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Dynegy welcomes FERC's decision to revoke AEP, FirstEnergy affiliate waivers

welcomed FERC'sdecision to revokewaivers of affiliate power sales restrictions granted to 's and 's Ohio utilities. FERC on April 27 directed the companies tofile the controversial affiliate power purchase agreements with the agency forapproval.

"Dynegyapplauds the Federal Energy Regulatory Commission's unanimous action to protectconsumers and the wholesale markets from abuse by ridding Ohio of the affiliatewaivers for AEP and FirstEnergy. FERC agreed that customers are indeed captiveto the out-of-market and exorbitantly priced PPA proposals that were acceptedby the Public Utilities Commission of Ohio, and has now ensured a transparentand thorough review for the benefit of Ohio residents and businesses,"Dynegy President and CEO Robert Flexon said in a statement released early April28.

Thewaivers were approved by the Public Utilities Commission of Ohio and weredesigned to provide income guarantees to FirstEnergy's and AEP's Ohio utilitiesfor their share of the output from certain "vital" power plants thatface economic challenges. The cost of the eight-year subsidy plans was to berecovered through a nonbypassable "rider charge" assessed to allend-use customers in FirstEnergy's and AEP's Ohio service territories,regardless of whether they took retail service from those utilities.

Flexonhad warned that if FERC were to decide to let the waivers stand, it would justset a "bad precedent." Dynegy was among the opponents of the incomeguarantee proposal.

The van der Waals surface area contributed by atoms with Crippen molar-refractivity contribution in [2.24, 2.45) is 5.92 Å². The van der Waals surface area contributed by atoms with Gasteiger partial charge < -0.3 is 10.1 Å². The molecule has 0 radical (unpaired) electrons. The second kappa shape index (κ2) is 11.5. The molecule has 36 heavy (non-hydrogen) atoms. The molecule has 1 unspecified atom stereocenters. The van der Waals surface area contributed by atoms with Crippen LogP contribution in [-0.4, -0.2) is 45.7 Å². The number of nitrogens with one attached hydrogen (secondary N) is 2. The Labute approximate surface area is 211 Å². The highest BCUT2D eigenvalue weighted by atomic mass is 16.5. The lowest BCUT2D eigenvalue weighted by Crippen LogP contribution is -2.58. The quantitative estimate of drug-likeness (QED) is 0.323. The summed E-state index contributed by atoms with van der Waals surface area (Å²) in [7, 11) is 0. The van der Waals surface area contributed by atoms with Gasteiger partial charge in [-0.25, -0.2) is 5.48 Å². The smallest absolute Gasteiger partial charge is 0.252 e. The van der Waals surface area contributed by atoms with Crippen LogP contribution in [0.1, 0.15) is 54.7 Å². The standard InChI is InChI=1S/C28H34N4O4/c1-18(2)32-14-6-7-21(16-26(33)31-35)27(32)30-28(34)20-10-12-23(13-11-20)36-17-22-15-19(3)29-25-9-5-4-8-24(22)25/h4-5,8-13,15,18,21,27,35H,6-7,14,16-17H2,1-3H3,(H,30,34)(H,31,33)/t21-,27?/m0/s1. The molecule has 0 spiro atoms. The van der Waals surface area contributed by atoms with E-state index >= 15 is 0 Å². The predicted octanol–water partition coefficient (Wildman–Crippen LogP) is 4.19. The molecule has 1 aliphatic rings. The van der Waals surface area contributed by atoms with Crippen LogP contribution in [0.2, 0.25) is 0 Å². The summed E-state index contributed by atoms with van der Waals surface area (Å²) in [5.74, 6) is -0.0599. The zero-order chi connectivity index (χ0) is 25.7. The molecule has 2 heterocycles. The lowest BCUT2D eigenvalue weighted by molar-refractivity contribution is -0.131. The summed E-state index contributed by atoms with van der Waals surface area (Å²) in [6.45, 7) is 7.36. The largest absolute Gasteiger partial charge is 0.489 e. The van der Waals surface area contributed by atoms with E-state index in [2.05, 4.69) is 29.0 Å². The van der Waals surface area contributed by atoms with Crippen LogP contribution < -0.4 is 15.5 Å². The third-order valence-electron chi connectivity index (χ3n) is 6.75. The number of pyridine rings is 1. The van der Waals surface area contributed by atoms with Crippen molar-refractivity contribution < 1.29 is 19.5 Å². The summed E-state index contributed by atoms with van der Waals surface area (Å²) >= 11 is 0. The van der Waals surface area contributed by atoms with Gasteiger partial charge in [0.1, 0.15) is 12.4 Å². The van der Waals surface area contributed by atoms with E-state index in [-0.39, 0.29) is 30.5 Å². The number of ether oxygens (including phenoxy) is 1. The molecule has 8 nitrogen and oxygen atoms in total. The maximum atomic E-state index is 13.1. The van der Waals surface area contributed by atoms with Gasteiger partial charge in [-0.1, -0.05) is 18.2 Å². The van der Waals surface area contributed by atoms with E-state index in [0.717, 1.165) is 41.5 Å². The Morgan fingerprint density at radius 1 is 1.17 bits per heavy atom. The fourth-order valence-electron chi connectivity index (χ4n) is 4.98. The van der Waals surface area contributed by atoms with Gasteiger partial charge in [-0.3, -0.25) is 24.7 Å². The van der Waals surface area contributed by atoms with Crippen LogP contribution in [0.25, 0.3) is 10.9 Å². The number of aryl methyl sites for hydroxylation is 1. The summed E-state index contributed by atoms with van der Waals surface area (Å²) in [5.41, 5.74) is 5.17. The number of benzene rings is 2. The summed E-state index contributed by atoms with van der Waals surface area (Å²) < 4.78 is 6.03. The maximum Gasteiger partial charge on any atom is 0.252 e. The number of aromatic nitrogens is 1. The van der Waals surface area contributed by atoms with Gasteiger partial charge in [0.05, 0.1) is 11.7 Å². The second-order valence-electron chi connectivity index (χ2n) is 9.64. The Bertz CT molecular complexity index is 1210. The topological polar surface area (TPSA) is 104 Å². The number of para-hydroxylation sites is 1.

"…[It really] justopens the door for more abuse and it really starts tearing apart the constructof the market. And these subsidies, these handouts, are completely unnecessary.This is just the utility telling the state how to run its business,"Flexon said in a recent interview with S&P Global Market Intelligence.

Withthe PPA, Morgan Stanley on April 28 said it estimates FirstEnergy's EPS at$2.70 in 2017 and $2.96 in 2018. Without the PPA, the brokerage estimates 2017EPS of $2.28 and 2018 EPS of $2.27, and FirstEnergy could need up to $2 billionof equity to reduce debt and improve its credit metrics.

FirstEnergyshares were down 8.46% at $36.05 in pre-market trading Thursday, April 28.

MorganStanley sees less earnings impact to AEP, estimating "very modest earningsand cash flow at current forward prices for the ~2.7 GW of assets."

at AEP fell to $501.2 million, or $1.02 per share, with earnings at thegeneration and marketing segment down $112.3 million year over year to $70.7million, followed by the vertically integrated utilities segment, down $21.7million year over year to $277.6 million.